- I. Fridovich, “Superoxide dismutases. An adaptation to a paramagnetic gas,” Journal of Biological Chemistry, vol. 264, no. 14, pp. 7761–7764, 1989.
- M. L. Racchi, F. Bagnoli, I. Balla, and S. Danti, “Differential activity of catalase and superoxide dismutase in seedlings and in vitro micropropagated oak (Quercus robur L.),” Plant Cell Reports, vol. 20, no. 2, pp. 169–174, 2001.
- C. Bowler, M. Van Montagu, and D. Inzé, “Superoxide dismutase and stress tolerance,” Annual Review of Plant Physiology and Plant Molecular Biology, vol. 43, no. 1, pp. 83–116, 1992.
- C. Jackson, J. Dench, A. L. Moore, B. Halliwell, C. H. Foyer, and D. O. Hall, “Subcellular localisation and identification of superoxide dismutase in the leaves of higher plants,” European Journal of Biochemistry, vol. 91, no. 2, pp. 339–344, 1978.
- S. Kanematsu and K. Asada, “Cuzn-superoxide dismutases in rice: occurrence of an active, monomeric enzyme and two types of isozyme in leaf and non-photosynthetic tissues,” Plant and Cell Physiology, vol. 30, no. 3, pp. 381–391, 1989.
- P. Bueno, J. Varela, G. Gimenez-Gallego, and L. A. Del Rio, “Peroxisomal copper, zinc superoxide dismutase. Characterization of the isoenzyme from watermelon cotyledons,” Plant Physiology, vol. 108, no. 3, pp. 1151–1160, 1995.
- L. A. Del Río, G. M. Pastori, J. M. Palma et al., “The activated oxygen role of peroxisomes in senescence,” Plant Physiology, vol. 116, no. 4, pp. 1195–1200, 1998.
- A. S. Gupta, J. L. Heinen, A. S. Holaday, J. J. Burke, and R. D. Allen, “Increased resistance to oxidative stress in transgenic plants that overexpress chloroplastic Cu/Zn superoxide dismutase,” Proceedings of the National Academy of Sciences of the United States of America, vol. 90, no. 4, pp. 1629–1633, 1993.
- G. Scandalios, L. Guan, and A. N. Polidoros, “Catalases in plants: gene structure, properties, regulation and expression,” in Oxidative Stress and the Molecular Biology of Antioxidants Defenses, J. G. Scandalios, Ed., pp. 343–406, Cold Spring Harbor Laboratory Press, New York, NY, USA, 1997.
- F. J. Corpas, J. M. Palma, L. M. Sandalio, R. Valderrama, J. B. Barroso, and L. A. del Río, “Peroxisomal xanthine oxidoreductase: characterization of the enzyme from pea (Pisum sativum L.) leaves,” Journal of Plant Physiology, vol. 165, no. 13, pp. 1319–1330, 2008.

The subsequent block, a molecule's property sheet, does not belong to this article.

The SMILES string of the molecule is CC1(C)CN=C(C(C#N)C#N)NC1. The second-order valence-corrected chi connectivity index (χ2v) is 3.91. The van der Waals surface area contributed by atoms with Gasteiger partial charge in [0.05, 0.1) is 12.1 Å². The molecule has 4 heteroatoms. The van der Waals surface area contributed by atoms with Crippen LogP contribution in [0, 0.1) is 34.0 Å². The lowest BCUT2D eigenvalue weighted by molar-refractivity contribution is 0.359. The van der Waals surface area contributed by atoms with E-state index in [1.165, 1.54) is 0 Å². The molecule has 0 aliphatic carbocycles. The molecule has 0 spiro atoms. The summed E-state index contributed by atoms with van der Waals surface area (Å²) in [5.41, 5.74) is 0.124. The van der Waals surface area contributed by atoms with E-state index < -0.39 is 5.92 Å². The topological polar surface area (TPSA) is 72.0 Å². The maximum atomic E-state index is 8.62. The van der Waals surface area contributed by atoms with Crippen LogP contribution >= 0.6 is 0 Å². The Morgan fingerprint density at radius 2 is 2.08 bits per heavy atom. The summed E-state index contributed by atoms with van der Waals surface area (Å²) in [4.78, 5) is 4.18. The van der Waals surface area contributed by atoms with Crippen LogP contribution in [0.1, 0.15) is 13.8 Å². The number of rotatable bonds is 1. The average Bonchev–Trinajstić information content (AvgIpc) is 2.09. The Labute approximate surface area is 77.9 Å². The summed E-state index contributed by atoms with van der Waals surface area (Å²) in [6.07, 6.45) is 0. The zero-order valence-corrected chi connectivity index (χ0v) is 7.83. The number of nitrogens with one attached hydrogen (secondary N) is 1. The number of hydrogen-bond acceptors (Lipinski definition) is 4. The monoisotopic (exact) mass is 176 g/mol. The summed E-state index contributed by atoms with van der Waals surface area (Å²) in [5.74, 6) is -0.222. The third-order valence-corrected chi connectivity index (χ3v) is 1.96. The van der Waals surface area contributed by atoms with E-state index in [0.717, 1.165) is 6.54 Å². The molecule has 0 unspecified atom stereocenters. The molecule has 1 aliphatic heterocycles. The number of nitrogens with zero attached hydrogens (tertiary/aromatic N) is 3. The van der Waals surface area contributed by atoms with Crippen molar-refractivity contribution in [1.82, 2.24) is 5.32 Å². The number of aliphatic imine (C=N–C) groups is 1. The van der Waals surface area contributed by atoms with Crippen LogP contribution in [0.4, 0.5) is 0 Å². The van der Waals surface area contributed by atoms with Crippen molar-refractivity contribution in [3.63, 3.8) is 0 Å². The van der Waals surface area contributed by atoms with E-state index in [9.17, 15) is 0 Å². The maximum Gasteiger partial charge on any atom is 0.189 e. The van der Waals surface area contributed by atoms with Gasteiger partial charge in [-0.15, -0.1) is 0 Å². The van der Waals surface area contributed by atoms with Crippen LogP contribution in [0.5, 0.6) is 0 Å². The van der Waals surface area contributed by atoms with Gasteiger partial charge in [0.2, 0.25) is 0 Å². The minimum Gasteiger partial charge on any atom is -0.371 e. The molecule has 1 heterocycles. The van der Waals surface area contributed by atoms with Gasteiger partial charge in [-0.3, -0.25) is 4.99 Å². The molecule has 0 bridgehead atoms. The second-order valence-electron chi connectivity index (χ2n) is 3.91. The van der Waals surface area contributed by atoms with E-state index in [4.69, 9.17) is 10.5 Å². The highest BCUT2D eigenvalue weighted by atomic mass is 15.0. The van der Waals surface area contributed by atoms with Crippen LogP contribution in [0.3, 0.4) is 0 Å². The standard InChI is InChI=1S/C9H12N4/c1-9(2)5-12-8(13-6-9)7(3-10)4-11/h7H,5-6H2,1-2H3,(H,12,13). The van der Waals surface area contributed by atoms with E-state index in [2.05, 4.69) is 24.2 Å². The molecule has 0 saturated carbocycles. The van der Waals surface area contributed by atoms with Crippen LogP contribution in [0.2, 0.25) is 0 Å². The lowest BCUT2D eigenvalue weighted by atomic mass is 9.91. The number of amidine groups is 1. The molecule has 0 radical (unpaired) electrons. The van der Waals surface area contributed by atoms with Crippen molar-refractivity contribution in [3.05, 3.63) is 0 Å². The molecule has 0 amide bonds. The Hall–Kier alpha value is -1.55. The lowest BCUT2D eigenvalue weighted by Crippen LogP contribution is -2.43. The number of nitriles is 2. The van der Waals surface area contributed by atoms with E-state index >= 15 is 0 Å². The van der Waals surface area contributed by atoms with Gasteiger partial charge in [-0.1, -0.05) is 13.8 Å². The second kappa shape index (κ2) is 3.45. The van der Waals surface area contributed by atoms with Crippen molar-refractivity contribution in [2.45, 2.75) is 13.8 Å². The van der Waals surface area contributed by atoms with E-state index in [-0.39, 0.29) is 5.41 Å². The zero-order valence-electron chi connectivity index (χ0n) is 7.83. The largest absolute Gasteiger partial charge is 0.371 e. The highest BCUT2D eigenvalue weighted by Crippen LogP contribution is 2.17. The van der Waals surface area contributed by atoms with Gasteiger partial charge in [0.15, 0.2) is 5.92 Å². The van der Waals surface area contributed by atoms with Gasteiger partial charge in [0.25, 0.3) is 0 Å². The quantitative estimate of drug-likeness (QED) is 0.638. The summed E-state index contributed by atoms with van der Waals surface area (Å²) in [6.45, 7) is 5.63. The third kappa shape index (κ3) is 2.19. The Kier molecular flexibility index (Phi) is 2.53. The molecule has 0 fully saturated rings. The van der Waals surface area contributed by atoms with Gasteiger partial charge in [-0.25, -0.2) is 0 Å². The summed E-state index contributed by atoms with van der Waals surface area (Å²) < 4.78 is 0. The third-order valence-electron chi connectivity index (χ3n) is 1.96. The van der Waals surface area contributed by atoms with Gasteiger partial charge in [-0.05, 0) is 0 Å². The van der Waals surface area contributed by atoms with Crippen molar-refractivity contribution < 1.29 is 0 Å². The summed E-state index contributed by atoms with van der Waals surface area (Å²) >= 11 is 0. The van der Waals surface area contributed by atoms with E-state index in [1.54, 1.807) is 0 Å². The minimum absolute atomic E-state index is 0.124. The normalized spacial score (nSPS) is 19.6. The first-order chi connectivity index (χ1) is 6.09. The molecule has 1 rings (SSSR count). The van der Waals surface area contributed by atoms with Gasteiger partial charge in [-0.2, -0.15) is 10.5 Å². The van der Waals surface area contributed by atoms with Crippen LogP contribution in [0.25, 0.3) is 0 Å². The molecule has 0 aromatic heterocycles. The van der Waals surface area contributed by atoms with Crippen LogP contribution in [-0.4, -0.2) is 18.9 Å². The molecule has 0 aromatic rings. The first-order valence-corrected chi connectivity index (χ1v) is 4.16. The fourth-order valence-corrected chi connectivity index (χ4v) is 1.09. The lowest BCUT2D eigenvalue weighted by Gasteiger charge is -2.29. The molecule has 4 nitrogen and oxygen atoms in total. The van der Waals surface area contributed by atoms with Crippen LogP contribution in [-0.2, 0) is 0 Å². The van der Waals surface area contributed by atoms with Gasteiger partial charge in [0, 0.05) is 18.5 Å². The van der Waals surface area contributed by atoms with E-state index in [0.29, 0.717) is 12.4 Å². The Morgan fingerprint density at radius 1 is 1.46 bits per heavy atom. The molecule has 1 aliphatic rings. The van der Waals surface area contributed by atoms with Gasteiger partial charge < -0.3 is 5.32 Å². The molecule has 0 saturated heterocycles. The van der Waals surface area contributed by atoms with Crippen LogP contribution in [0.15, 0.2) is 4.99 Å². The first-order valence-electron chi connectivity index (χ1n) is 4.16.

- A. Mhamdi, G. Queval, S. Chaouch, S. Vanderauwera, F. Van Breusegem, and G. Noctor, “Catalase function in plants: a focus on Arabidopsis mutants as stress-mimic models,” Journal of Experimental Botany, vol. 61, no. 15, pp. 4197–4220, 2010.
- H. Willekens, D. Inze, M. Van Montagu, and W. Van Camp, “Catalases in plants,” Molecular Breeding, vol. 1, no. 3, pp. 207–228, 1995.
- N. Mallick and F. H. Mohn, “Reactive oxygen species: response of algal cells,” Journal of Plant Physiology, vol. 157, no. 2, pp. 183–193, 2000.
- R. Moussa and S. M Abdel-Aziz, “Comparative response of drought tolerant and drought sensitive maize genotypes to water stress,” Australian Journal of Crop Sciences, vol. 1, no. 1, pp. 31–36, 2008.
- H. Willekens, S. Chamnongpol, M. Davey et al., “Catalase is a sink for H2O2 and is indispensable for stress defence in C-3 plants,” EMBO Journal, vol. 16, no. 16, pp. 4806–4816, 1997.
- Z. Guan, T. Chai, Y. Zhang, J. Xu, and W. Wei, “Enhancement of Cd tolerance in transgenic tobacco plants overexpressing a Cd-induced catalase cDNA,” Chemosphere, vol. 76, no. 5, pp. 623–630, 2009.
- D. J. Schuller, N. Ban, R. B. Van Huystee, A. McPherson, and T. L. Poulos, “The crystal structure of peanut peroxidase,” Structure, vol. 4, no. 3, pp. 311–321, 1996.
- K. Asada, “Ascorbate peroxidase: a hydrogen peroxide scavenging enzyme in plants,” Physiologia Plantarum, vol. 85, no. 2, pp. 235–241, 1992.
- K. Kobayashi, Y. Kumazawa, K. Miwa, and S. Yamanaka, “ε-(γ-Glutamyl)lysine cross-links of spore coat proteins and transglutaminase activity in Bacillus subtilis,” FEMS Microbiology Letters, vol. 144, no. 2-3, pp. 157–160, 1996.
- J. Vangronsveld and H. Clijsters, “Toxic effects of metals,” in Plants and the Chemical Elements. Biochemistry, Uptake, Tolerance and Toxicity, M. E. Farago, Ed., pp. 150–177, VCH Publishers, Weinheim, Germany, 1994.
- K. Radotić, T. Dučić, and D. Mutavdžić, “Changes in peroxidase activity and isoenzymes in spruce needles after exposure to different concentrations of cadmium,” Environmental and Experimental Botany, vol. 44, no. 2, pp. 105–113, 2000.
- H. Tayefi-Nasrabadi, G. Dehghan, B. Daeihassani, A. Movafegi, and A. Samadi, “Some biochemical properties of guaiacol peroxidases as modified by salt stress in leaves of salt-tolerant and salt-sensitive safflower (Carthamus tinctorius L.cv.) cultivars,” African Journal of Biotechnology, vol. 10, no. 5, pp. 751–763, 2011.
- A. Jiménez, J. A. Hernández, L. A. Del Río, and F. Sevilla, “Evidence for the presence of the ascorbate-glutathione cycle in mitochondria and peroxisomes of pea leaves,” Plant Physiology, vol. 114, no. 1, pp. 275–284, 1997.
- J. E. Pallanca and N. Smirnoff, “The control of ascorbic acid synthesis and turnover pea seedlings,” Journal of Experimental Botany, vol. 51, no. 345, pp. 669–674, 2000.
- K. G. Welinder, “Superfamily of plant, fungal and bacterial peroxidases,” Current Opinion in Structural Biology, vol. 2, no. 3, pp. 388–393, 1992.
- W. R. Patterson and T. L. Poulos, “Crystal structure of recombinant pea cytosolic ascorbate peroxidase,” Biochemistry, vol. 34, no. 13, pp. 4331–4341, 1995.
- R. Madhusudhan, T. Ishikawa, Y. Sawa, S. Shigeoka, and H. Shibata, “Characterization of an ascorbate peroxidase in plastids of tobacco BY-2 cells,” Physiologia Plantarum, vol. 117, no. 4, pp. 550–557, 2003.